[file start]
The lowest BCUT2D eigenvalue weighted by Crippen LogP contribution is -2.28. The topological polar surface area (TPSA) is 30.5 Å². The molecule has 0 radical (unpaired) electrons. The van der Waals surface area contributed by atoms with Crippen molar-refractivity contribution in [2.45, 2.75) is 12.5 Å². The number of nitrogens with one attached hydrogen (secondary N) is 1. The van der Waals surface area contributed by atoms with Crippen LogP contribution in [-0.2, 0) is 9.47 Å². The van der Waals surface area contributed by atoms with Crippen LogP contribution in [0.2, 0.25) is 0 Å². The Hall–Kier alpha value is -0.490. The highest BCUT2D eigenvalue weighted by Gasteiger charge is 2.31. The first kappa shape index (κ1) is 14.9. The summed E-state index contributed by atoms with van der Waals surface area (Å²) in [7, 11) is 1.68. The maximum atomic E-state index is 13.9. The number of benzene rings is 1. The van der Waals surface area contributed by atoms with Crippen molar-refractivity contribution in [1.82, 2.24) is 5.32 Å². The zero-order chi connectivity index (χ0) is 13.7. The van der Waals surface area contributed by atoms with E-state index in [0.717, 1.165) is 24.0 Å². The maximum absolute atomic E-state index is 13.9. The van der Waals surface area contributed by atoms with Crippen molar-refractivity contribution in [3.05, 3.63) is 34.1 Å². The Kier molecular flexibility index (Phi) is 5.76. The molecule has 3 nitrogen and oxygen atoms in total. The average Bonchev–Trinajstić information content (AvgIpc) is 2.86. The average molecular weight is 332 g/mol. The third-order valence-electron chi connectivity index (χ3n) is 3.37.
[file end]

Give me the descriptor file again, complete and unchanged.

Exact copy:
The lowest BCUT2D eigenvalue weighted by Crippen LogP contribution is -2.28. The topological polar surface area (TPSA) is 30.5 Å². The molecule has 0 radical (unpaired) electrons. The van der Waals surface area contributed by atoms with Crippen molar-refractivity contribution in [2.45, 2.75) is 12.5 Å². The number of nitrogens with one attached hydrogen (secondary N) is 1. The van der Waals surface area contributed by atoms with Crippen LogP contribution in [-0.2, 0) is 9.47 Å². The van der Waals surface area contributed by atoms with Crippen LogP contribution in [0.2, 0.25) is 0 Å². The Hall–Kier alpha value is -0.490. The highest BCUT2D eigenvalue weighted by Gasteiger charge is 2.31. The first kappa shape index (κ1) is 14.9. The summed E-state index contributed by atoms with van der Waals surface area (Å²) in [7, 11) is 1.68. The maximum atomic E-state index is 13.9. The number of benzene rings is 1. The van der Waals surface area contributed by atoms with Crippen molar-refractivity contribution in [1.82, 2.24) is 5.32 Å². The zero-order chi connectivity index (χ0) is 13.7. The van der Waals surface area contributed by atoms with E-state index in [0.717, 1.165) is 24.0 Å². The maximum absolute atomic E-state index is 13.9. The van der Waals surface area contributed by atoms with Crippen molar-refractivity contribution in [3.05, 3.63) is 34.1 Å². The Kier molecular flexibility index (Phi) is 5.76. The molecule has 3 nitrogen and oxygen atoms in total. The average Bonchev–Trinajstić information content (AvgIpc) is 2.86. The average molecular weight is 332 g/mol. The third-order valence-electron chi connectivity index (χ3n) is 3.37.